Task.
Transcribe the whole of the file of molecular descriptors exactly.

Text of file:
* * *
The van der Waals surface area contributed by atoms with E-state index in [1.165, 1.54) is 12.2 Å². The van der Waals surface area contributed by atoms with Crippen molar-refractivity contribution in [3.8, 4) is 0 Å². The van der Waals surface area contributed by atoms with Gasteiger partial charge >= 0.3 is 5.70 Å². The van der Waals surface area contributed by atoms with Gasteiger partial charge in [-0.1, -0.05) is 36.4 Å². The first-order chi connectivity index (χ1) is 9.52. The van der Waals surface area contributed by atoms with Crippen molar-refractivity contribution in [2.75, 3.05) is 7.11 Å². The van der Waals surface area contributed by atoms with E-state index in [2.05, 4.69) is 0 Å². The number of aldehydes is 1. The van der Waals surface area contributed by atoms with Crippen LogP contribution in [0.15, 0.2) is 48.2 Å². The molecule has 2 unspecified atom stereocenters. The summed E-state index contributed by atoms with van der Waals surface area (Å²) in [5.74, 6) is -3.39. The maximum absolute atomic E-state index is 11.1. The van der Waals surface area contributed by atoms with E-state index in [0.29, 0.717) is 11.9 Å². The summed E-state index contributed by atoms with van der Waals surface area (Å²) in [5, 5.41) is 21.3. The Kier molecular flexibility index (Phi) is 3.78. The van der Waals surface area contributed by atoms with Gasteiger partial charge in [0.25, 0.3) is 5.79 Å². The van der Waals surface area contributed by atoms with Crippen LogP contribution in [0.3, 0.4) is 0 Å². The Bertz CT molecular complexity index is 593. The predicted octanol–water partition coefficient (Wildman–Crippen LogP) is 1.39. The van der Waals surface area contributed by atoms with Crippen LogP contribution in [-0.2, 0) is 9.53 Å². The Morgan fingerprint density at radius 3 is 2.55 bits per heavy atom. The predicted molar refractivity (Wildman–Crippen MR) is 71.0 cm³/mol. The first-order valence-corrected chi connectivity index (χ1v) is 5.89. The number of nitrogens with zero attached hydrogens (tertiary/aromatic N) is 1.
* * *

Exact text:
The van der Waals surface area contributed by atoms with E-state index in [1.165, 1.54) is 12.2 Å². The van der Waals surface area contributed by atoms with Crippen molar-refractivity contribution in [3.8, 4) is 0 Å². The van der Waals surface area contributed by atoms with Gasteiger partial charge >= 0.3 is 5.70 Å². The van der Waals surface area contributed by atoms with Gasteiger partial charge in [-0.1, -0.05) is 36.4 Å². The first-order chi connectivity index (χ1) is 9.52. The van der Waals surface area contributed by atoms with Crippen molar-refractivity contribution in [2.75, 3.05) is 7.11 Å². The van der Waals surface area contributed by atoms with E-state index in [2.05, 4.69) is 0 Å². The number of aldehydes is 1. The van der Waals surface area contributed by atoms with Crippen LogP contribution in [0.15, 0.2) is 48.2 Å². The molecule has 2 unspecified atom stereocenters. The summed E-state index contributed by atoms with van der Waals surface area (Å²) in [5.74, 6) is -3.39. The maximum absolute atomic E-state index is 11.1. The van der Waals surface area contributed by atoms with E-state index in [0.29, 0.717) is 11.9 Å². The summed E-state index contributed by atoms with van der Waals surface area (Å²) in [5, 5.41) is 21.3. The Kier molecular flexibility index (Phi) is 3.78. The van der Waals surface area contributed by atoms with Gasteiger partial charge in [0.25, 0.3) is 5.79 Å². The van der Waals surface area contributed by atoms with Crippen LogP contribution in [0.3, 0.4) is 0 Å². The Bertz CT molecular complexity index is 593. The predicted octanol–water partition coefficient (Wildman–Crippen LogP) is 1.39. The van der Waals surface area contributed by atoms with Crippen LogP contribution in [-0.2, 0) is 9.53 Å². The Morgan fingerprint density at radius 3 is 2.55 bits per heavy atom. The predicted molar refractivity (Wildman–Crippen MR) is 71.0 cm³/mol. The first-order valence-corrected chi connectivity index (χ1v) is 5.89. The number of nitrogens with zero attached hydrogens (tertiary/aromatic N) is 1.